(CNN) — A wave of hit-and-run robberies is ravaging luxury stores in some of America’s major cities, where mobs of thieves snatch expensive items in brazen nightly raids.
On Monday night, at least 18 people broke into a Los Angeles Nordstrom store and stole thousands of dollars in merchandise, according to the city police chief.
The robberies followed a series of similar incidents that occurred over the weekend in the San Francisco Bay area. On Sunday night, a group of thieves stormed Hayward’s Southland Mall, smashing boxes from a jewelry store with hammers before grabbing the items and fleeing.
Three suspects were arrested Saturday night after a gang ransacked a Nordstrom department store in Walnut Creek, east of San Francisco. About 80 suspects were involved, fleeing the open-air mall in at least 10 different vehicles, according to police. That robbery followed similar robberies Friday night near Union Square in San Francisco, where thieves attacked Louis Vuitton, Burberry and Bloomingdale’s stores, a Walgreens and cannibals dispensaries.
And California is not the only place that faces these types of crimes. Last week, 14 thieves broke into a Louis Vuitton store in the Chicago suburbs and fled with more than $ 100,000 in bags and other goods.
Why so many recent robberies? Are they related to the holiday season? Does it have to do with the pandemic?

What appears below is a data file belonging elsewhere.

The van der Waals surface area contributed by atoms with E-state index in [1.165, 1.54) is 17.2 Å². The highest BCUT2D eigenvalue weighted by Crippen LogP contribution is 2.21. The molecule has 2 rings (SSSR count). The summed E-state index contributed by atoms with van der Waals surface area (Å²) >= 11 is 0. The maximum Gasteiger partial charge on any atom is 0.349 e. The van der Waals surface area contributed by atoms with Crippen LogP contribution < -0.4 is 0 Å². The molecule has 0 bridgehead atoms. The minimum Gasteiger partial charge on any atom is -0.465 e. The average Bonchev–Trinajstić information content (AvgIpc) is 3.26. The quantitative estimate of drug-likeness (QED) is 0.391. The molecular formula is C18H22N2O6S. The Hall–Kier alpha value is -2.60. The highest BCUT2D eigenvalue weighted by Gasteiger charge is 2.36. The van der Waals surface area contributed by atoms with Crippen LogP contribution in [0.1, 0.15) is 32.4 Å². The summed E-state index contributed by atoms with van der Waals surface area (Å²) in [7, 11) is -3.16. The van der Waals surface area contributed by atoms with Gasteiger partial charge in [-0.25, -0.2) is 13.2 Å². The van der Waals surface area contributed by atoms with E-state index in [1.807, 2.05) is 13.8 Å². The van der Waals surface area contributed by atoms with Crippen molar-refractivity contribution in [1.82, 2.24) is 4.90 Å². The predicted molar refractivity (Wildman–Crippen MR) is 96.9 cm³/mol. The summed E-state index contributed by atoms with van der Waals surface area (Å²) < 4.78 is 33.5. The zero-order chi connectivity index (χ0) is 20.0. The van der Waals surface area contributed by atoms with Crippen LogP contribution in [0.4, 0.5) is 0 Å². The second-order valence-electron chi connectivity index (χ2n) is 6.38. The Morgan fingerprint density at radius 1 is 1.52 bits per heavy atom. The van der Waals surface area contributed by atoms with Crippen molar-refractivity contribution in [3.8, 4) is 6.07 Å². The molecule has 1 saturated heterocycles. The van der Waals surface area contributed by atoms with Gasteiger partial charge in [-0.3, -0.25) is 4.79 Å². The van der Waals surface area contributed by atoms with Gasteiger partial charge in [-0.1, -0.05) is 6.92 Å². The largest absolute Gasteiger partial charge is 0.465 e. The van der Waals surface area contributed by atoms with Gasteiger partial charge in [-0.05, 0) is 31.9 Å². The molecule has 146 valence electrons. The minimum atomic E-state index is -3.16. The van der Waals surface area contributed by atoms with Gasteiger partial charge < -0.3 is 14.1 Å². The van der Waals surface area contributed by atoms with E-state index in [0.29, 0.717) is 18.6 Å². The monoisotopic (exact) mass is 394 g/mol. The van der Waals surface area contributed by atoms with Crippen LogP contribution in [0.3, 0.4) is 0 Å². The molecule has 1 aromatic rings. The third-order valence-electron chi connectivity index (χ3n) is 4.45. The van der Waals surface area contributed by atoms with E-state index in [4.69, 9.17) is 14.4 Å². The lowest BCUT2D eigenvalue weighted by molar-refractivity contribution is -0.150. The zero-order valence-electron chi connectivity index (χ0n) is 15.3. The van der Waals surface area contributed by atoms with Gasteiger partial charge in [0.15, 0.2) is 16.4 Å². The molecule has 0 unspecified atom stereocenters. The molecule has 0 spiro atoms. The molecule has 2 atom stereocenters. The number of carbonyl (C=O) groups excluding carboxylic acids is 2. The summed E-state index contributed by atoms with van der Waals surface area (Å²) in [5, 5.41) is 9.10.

“This has nothing to do with the pandemic,” says Pete Eliadis, a former law enforcement official and founder of the security firm Intelligence Consulting Partners. “The pandemic is being overused right now.”
But security experts cited a mix of several factors.
These cases are not always a priority for law enforcement agencies
San Francisco has seen an increase in crime since businesses were reopened during the pandemic. In the Central district, for example, thefts and robberies have increased by almost 88% over the previous year, and overall crime has increased by almost 52%, according to police statistics.
Many shoplifters wear masks or hoods, making it difficult to identify them even when detected by security cameras.
Los Angeles and San Francisco police have made some arrests, but thieves often face little consequence, according to Eliadis.
One of the reasons is the lack of resources of the security forces, which means that theft cases are sometimes relegated to the background, he said. And he added that the movement that seeks to “defund the police” has sapped the morale of some officers.
“There is no political will to accuse people in this climate. Why would a police officer get into an altercation waste his time when the person is not going to go to jail because it is overcrowded and a prosecutor is not going to prosecute Why is that case not on the priority list? “said Eliadis.
“The bottom line is that we need political will, more accusations and support from law enforcement.”
Thieves may face few consequences
The decriminalization of low-level crime in some states has created opportunities for criminals to tamper with the system, said Lynda Buel, president of Ohio-based security consultancy SRMC.